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Film Review

The Taliban shuffle

3/9/2016

“Whiskey Tango Foxtrot” is a film based on Kim Barker’s bitingly funny memoir, “The Taliban Shuffle,” depicting her time as the Chicago Tribune’s South Asian bureau chief, a position she held for nearly five years.

“Whiskey Tango Foxtrot” Rated R 111 minutes Starring: Tina Fey, Margot Robbie, Martin Freeman

“Whiskey Tango Foxtrot”
Rated R
111 minutes
Starring: Tina Fey, Margot Robbie, Martin Freeman

The book is insightful, witty, wonderfully self-aware and full of the gallows humor that people naturally acquire when constantly surrounded by the fog of potential death. The film version, starring Tina Fey as Barker, comes close to aspects of that without managing to push all the way through and really hit its marks.

It’s not that the film is devoid of things to like, though. In fact, if anything, “Whiskey Tango Foxtrot” shows that Fey is a capable actor without every other line needing to be a quip. Her role in the film is not quite the dramatic turn of Robin Williams in “Good Will Hunting,” but there are enough moments of gravitas in the film to allow Fey to show her range. And while Fey handles her role more than capably, it is her supporting staff, namely Martin Freeman and Christopher Abbott, who shine. Both men bring a level of nuance and emotion to their roles that make the scenes they are in work the best in the film. Adding to the ensemble are Alfred Molina as an Afghan government official, Billy Bob Thornton as a United States Marine general and Margot Robbie as a British television correspondent who takes it upon herself to show Fey the ropes of life in the “Kabubble,” for both better and worse.

But for as great a job as the cast does in propping the film up, the endeavor is ultimately undone by the script. Where Barker’s book is a well-rounded look at a complicated war and one woman’s life inside it, “Whiskey Tango Foxtrot” contents itself with a (fictional) love story and a very general look at life in Afghanistan at war. So much is cut from the source material that when Fey’s character finally comes to the realization that she has become too acclimated to the violence and danger of Kabul, the audience has not been brought along on enough of the trip with her, and the transition feels empty.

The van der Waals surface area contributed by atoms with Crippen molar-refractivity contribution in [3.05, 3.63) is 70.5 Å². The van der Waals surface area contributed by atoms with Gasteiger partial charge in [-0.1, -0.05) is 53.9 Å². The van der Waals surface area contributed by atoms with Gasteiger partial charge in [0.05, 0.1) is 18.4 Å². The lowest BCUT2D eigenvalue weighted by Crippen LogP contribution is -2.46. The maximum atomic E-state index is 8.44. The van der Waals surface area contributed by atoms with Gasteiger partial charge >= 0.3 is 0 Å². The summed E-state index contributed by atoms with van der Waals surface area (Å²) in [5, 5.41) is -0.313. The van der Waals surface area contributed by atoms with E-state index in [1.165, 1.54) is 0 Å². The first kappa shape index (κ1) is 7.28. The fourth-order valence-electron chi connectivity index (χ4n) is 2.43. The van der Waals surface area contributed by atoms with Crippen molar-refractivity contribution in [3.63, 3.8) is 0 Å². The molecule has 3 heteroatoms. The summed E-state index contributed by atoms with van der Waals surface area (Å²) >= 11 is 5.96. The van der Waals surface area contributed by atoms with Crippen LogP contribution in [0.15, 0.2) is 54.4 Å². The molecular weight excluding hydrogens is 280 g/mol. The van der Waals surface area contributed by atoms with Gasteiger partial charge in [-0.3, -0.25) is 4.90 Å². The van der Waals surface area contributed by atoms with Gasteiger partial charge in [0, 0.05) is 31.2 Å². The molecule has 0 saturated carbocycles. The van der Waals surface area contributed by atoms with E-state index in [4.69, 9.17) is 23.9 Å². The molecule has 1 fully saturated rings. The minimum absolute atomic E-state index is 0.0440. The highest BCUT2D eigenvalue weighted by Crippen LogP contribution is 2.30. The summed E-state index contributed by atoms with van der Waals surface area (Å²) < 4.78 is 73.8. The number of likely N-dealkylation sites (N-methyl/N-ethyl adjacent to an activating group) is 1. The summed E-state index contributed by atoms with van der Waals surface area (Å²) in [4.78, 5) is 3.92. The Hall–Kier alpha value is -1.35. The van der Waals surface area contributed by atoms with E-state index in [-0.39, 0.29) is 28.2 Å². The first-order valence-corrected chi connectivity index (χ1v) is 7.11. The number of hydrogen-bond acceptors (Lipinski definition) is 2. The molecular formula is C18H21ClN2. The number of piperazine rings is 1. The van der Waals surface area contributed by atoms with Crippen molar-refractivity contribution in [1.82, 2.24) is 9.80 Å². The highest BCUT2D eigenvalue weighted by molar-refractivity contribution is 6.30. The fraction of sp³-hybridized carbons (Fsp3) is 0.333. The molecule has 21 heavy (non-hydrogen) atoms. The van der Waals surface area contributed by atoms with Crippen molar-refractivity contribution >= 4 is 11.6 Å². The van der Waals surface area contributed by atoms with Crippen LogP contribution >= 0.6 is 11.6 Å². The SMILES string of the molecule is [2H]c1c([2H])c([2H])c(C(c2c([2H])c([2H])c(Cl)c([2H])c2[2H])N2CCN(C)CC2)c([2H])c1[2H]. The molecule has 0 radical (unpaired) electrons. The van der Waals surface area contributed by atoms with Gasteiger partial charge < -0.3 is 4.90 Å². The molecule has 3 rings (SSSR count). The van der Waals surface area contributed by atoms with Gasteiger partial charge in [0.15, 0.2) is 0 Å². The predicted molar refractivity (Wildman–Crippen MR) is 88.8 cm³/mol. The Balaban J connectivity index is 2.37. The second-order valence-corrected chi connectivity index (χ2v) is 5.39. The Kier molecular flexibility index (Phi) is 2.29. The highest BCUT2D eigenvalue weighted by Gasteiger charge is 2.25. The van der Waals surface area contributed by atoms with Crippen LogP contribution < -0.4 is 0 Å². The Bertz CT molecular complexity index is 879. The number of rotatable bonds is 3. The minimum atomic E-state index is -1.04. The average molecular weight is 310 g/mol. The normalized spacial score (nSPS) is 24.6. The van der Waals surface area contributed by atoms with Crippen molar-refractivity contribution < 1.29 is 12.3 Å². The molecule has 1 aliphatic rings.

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“Whiskey Tango Foxtrot” is not a polarizing film. It is neither good enough in its high points nor bad enough at its worst to make people passionate on either end. Nor is it particularly political or poignant in its message about life in wartime. “The Taliban Shuffle” is a great book. “Whiskey Tango Foxtrot” could have been a great movie. Instead, it opted to be a safe one.

“Whiskey Tango Foxtrot” has been taking the most social media flak for Molina and Abbott — as good as they both are in their roles — playing Afghans, which makes the movie yet another in the long line of Hollywood productions where Middle Eastern roles are played by American and British actors with slightly deeper tans. It seems to be a lesson that studios are loathe to learn. CV

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